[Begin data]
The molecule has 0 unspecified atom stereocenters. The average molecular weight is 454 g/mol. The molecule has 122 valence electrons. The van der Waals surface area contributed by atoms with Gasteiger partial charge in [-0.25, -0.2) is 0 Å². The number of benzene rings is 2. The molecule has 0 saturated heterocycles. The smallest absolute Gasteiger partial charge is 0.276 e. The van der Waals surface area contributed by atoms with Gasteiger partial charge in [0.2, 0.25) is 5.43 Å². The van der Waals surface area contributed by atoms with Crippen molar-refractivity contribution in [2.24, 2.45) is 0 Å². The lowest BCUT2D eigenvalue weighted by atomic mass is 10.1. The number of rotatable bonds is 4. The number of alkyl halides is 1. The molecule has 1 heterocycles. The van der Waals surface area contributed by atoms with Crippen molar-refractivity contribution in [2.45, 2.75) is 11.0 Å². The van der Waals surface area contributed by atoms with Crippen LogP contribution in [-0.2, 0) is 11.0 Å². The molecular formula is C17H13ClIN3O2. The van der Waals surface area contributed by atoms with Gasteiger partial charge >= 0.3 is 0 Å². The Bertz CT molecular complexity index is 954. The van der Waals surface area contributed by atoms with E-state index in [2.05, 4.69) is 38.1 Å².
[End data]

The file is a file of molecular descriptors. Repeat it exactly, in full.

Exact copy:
The molecule has 0 unspecified atom stereocenters. The average molecular weight is 454 g/mol. The molecule has 122 valence electrons. The van der Waals surface area contributed by atoms with Gasteiger partial charge in [-0.25, -0.2) is 0 Å². The number of benzene rings is 2. The molecule has 0 saturated heterocycles. The smallest absolute Gasteiger partial charge is 0.276 e. The van der Waals surface area contributed by atoms with Gasteiger partial charge in [0.2, 0.25) is 5.43 Å². The van der Waals surface area contributed by atoms with Crippen molar-refractivity contribution in [2.24, 2.45) is 0 Å². The lowest BCUT2D eigenvalue weighted by atomic mass is 10.1. The number of rotatable bonds is 4. The number of alkyl halides is 1. The molecule has 1 heterocycles. The van der Waals surface area contributed by atoms with Crippen molar-refractivity contribution in [2.45, 2.75) is 11.0 Å². The van der Waals surface area contributed by atoms with Crippen LogP contribution in [-0.2, 0) is 11.0 Å². The molecular formula is C17H13ClIN3O2. The van der Waals surface area contributed by atoms with Gasteiger partial charge >= 0.3 is 0 Å². The Bertz CT molecular complexity index is 954. The van der Waals surface area contributed by atoms with E-state index in [2.05, 4.69) is 38.1 Å².